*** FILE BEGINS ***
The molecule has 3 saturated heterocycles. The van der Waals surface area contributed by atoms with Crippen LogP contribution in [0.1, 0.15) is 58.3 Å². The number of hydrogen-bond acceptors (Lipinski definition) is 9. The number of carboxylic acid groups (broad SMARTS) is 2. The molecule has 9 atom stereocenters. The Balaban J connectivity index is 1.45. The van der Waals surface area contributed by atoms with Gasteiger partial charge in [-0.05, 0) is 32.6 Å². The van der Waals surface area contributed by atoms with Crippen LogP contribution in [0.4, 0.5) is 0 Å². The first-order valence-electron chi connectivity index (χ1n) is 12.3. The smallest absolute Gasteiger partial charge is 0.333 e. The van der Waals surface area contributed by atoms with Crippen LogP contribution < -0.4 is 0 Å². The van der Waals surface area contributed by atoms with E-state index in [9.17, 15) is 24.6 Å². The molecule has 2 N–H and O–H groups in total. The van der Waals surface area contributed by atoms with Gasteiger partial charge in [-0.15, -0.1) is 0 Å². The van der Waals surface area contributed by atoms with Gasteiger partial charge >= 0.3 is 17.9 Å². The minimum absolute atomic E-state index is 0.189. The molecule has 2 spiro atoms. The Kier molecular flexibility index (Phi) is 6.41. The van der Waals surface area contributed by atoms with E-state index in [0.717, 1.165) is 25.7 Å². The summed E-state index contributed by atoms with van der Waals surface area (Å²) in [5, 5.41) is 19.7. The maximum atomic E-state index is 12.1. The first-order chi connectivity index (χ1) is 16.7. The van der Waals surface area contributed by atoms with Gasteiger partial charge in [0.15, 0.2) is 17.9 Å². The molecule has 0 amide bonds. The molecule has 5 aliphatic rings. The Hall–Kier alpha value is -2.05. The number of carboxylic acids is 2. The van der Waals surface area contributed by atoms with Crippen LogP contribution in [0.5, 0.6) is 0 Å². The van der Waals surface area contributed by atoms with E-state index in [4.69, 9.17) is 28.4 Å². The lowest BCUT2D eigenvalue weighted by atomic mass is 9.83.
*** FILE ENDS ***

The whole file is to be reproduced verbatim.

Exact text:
The molecule has 3 saturated heterocycles. The van der Waals surface area contributed by atoms with Crippen LogP contribution in [0.1, 0.15) is 58.3 Å². The number of hydrogen-bond acceptors (Lipinski definition) is 9. The number of carboxylic acid groups (broad SMARTS) is 2. The molecule has 9 atom stereocenters. The Balaban J connectivity index is 1.45. The van der Waals surface area contributed by atoms with Gasteiger partial charge in [-0.05, 0) is 32.6 Å². The van der Waals surface area contributed by atoms with Crippen LogP contribution in [0.4, 0.5) is 0 Å². The first-order valence-electron chi connectivity index (χ1n) is 12.3. The smallest absolute Gasteiger partial charge is 0.333 e. The van der Waals surface area contributed by atoms with Crippen LogP contribution < -0.4 is 0 Å². The van der Waals surface area contributed by atoms with E-state index in [9.17, 15) is 24.6 Å². The molecule has 2 N–H and O–H groups in total. The van der Waals surface area contributed by atoms with Gasteiger partial charge in [-0.15, -0.1) is 0 Å². The van der Waals surface area contributed by atoms with Gasteiger partial charge >= 0.3 is 17.9 Å². The minimum absolute atomic E-state index is 0.189. The molecule has 2 spiro atoms. The Kier molecular flexibility index (Phi) is 6.41. The van der Waals surface area contributed by atoms with E-state index in [0.717, 1.165) is 25.7 Å². The summed E-state index contributed by atoms with van der Waals surface area (Å²) in [5, 5.41) is 19.7. The maximum atomic E-state index is 12.1. The first-order chi connectivity index (χ1) is 16.7. The van der Waals surface area contributed by atoms with Gasteiger partial charge in [0.15, 0.2) is 17.9 Å². The molecule has 0 amide bonds. The molecule has 5 aliphatic rings. The Hall–Kier alpha value is -2.05. The number of carboxylic acids is 2. The van der Waals surface area contributed by atoms with Crippen LogP contribution in [0.5, 0.6) is 0 Å². The van der Waals surface area contributed by atoms with E-state index in [4.69, 9.17) is 28.4 Å². The lowest BCUT2D eigenvalue weighted by atomic mass is 9.83.